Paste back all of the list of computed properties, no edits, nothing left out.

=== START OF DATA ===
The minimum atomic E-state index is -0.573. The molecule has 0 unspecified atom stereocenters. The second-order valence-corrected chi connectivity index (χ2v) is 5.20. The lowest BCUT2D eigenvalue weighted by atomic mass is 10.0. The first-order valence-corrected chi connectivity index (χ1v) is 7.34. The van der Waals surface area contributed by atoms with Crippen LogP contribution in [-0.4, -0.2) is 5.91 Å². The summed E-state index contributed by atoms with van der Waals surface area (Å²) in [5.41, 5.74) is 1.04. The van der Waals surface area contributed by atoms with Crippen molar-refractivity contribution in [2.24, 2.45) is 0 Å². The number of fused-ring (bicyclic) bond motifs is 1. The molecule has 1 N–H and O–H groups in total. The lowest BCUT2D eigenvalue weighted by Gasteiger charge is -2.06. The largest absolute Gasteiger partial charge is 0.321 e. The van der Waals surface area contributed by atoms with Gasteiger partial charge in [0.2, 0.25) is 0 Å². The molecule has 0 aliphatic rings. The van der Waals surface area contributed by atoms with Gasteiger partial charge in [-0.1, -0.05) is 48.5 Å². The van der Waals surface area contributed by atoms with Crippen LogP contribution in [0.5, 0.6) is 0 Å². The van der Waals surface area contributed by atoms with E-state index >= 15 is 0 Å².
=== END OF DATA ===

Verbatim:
The minimum atomic E-state index is -0.573. The molecule has 0 unspecified atom stereocenters. The second-order valence-corrected chi connectivity index (χ2v) is 5.20. The lowest BCUT2D eigenvalue weighted by atomic mass is 10.0. The first-order valence-corrected chi connectivity index (χ1v) is 7.34. The van der Waals surface area contributed by atoms with Crippen LogP contribution in [-0.4, -0.2) is 5.91 Å². The summed E-state index contributed by atoms with van der Waals surface area (Å²) in [5.41, 5.74) is 1.04. The van der Waals surface area contributed by atoms with Crippen molar-refractivity contribution in [2.24, 2.45) is 0 Å². The number of fused-ring (bicyclic) bond motifs is 1. The molecule has 1 N–H and O–H groups in total. The lowest BCUT2D eigenvalue weighted by Gasteiger charge is -2.06. The largest absolute Gasteiger partial charge is 0.321 e. The van der Waals surface area contributed by atoms with Gasteiger partial charge in [0.2, 0.25) is 0 Å². The molecule has 0 aliphatic rings. The van der Waals surface area contributed by atoms with Gasteiger partial charge in [-0.1, -0.05) is 48.5 Å². The van der Waals surface area contributed by atoms with Crippen LogP contribution in [0.5, 0.6) is 0 Å². The van der Waals surface area contributed by atoms with E-state index >= 15 is 0 Å².